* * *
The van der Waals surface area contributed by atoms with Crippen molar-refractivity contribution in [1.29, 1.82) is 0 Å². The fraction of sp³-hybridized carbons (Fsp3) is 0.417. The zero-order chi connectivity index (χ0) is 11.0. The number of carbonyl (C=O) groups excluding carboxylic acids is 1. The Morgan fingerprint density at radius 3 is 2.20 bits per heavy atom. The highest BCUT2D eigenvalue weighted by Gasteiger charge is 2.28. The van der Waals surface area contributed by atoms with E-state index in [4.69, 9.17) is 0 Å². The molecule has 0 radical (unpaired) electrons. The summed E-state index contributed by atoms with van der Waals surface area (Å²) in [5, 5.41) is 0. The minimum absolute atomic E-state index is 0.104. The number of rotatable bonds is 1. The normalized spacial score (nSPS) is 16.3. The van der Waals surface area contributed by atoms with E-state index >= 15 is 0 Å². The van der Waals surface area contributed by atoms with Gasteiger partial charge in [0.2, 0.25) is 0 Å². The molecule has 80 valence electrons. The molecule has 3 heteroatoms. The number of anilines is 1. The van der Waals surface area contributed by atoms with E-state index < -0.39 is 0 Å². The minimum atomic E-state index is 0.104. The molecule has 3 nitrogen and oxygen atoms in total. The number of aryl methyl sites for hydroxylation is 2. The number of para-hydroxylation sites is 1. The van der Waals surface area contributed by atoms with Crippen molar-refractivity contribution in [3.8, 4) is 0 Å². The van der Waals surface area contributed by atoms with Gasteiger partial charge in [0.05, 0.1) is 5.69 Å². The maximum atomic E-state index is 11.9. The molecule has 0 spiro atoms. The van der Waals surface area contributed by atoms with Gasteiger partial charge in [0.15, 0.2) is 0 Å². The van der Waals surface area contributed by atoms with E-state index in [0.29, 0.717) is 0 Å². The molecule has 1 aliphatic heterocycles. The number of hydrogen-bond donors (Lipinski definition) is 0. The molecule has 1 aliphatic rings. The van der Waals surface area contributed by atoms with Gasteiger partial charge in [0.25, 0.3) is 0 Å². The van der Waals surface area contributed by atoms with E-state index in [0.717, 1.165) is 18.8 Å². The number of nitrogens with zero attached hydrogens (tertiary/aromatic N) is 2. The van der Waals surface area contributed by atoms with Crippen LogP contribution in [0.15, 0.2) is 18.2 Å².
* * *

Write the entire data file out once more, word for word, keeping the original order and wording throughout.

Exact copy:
The van der Waals surface area contributed by atoms with Crippen molar-refractivity contribution in [1.29, 1.82) is 0 Å². The fraction of sp³-hybridized carbons (Fsp3) is 0.417. The zero-order chi connectivity index (χ0) is 11.0. The number of carbonyl (C=O) groups excluding carboxylic acids is 1. The Morgan fingerprint density at radius 3 is 2.20 bits per heavy atom. The highest BCUT2D eigenvalue weighted by Gasteiger charge is 2.28. The van der Waals surface area contributed by atoms with E-state index in [4.69, 9.17) is 0 Å². The molecule has 0 radical (unpaired) electrons. The summed E-state index contributed by atoms with van der Waals surface area (Å²) in [5, 5.41) is 0. The minimum absolute atomic E-state index is 0.104. The number of rotatable bonds is 1. The normalized spacial score (nSPS) is 16.3. The van der Waals surface area contributed by atoms with E-state index >= 15 is 0 Å². The van der Waals surface area contributed by atoms with Gasteiger partial charge in [0.2, 0.25) is 0 Å². The molecule has 80 valence electrons. The molecule has 3 heteroatoms. The number of anilines is 1. The van der Waals surface area contributed by atoms with E-state index < -0.39 is 0 Å². The minimum atomic E-state index is 0.104. The molecule has 3 nitrogen and oxygen atoms in total. The number of aryl methyl sites for hydroxylation is 2. The number of para-hydroxylation sites is 1. The van der Waals surface area contributed by atoms with Crippen molar-refractivity contribution in [3.8, 4) is 0 Å². The van der Waals surface area contributed by atoms with Gasteiger partial charge in [0.05, 0.1) is 5.69 Å². The maximum atomic E-state index is 11.9. The molecule has 0 spiro atoms. The van der Waals surface area contributed by atoms with Gasteiger partial charge in [0.15, 0.2) is 0 Å². The van der Waals surface area contributed by atoms with E-state index in [0.29, 0.717) is 0 Å². The molecule has 1 aliphatic heterocycles. The number of hydrogen-bond donors (Lipinski definition) is 0. The molecule has 1 aliphatic rings. The van der Waals surface area contributed by atoms with Gasteiger partial charge in [0.25, 0.3) is 0 Å². The van der Waals surface area contributed by atoms with E-state index in [0.717, 1.165) is 18.8 Å². The number of nitrogens with zero attached hydrogens (tertiary/aromatic N) is 2. The van der Waals surface area contributed by atoms with Crippen LogP contribution in [0.15, 0.2) is 18.2 Å².